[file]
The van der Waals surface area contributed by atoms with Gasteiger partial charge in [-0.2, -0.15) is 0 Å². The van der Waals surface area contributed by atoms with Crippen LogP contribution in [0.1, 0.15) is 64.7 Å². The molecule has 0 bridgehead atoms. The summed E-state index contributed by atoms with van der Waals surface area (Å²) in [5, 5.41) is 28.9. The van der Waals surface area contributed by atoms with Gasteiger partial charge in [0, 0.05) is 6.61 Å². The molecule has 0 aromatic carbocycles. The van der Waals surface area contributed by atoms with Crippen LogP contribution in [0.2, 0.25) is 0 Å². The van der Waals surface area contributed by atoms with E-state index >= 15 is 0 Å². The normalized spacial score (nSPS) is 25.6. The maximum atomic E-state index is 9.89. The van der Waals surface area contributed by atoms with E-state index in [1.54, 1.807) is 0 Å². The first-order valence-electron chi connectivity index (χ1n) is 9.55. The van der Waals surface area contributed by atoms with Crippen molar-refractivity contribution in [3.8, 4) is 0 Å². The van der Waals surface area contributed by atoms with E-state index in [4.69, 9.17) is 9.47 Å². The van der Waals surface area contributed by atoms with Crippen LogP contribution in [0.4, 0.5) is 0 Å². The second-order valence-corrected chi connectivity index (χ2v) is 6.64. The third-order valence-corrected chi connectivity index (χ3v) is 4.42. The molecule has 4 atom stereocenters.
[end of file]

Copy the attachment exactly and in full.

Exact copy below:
The van der Waals surface area contributed by atoms with Gasteiger partial charge in [-0.2, -0.15) is 0 Å². The van der Waals surface area contributed by atoms with Crippen LogP contribution in [0.1, 0.15) is 64.7 Å². The molecule has 0 bridgehead atoms. The summed E-state index contributed by atoms with van der Waals surface area (Å²) in [5, 5.41) is 28.9. The van der Waals surface area contributed by atoms with Gasteiger partial charge in [0, 0.05) is 6.61 Å². The molecule has 0 aromatic carbocycles. The van der Waals surface area contributed by atoms with Crippen LogP contribution in [0.2, 0.25) is 0 Å². The van der Waals surface area contributed by atoms with E-state index >= 15 is 0 Å². The normalized spacial score (nSPS) is 25.6. The maximum atomic E-state index is 9.89. The van der Waals surface area contributed by atoms with E-state index in [1.54, 1.807) is 0 Å². The first-order valence-electron chi connectivity index (χ1n) is 9.55. The van der Waals surface area contributed by atoms with Crippen molar-refractivity contribution in [3.8, 4) is 0 Å². The van der Waals surface area contributed by atoms with E-state index in [4.69, 9.17) is 9.47 Å². The van der Waals surface area contributed by atoms with Crippen LogP contribution in [0.4, 0.5) is 0 Å². The second-order valence-corrected chi connectivity index (χ2v) is 6.64. The third-order valence-corrected chi connectivity index (χ3v) is 4.42. The molecule has 4 atom stereocenters.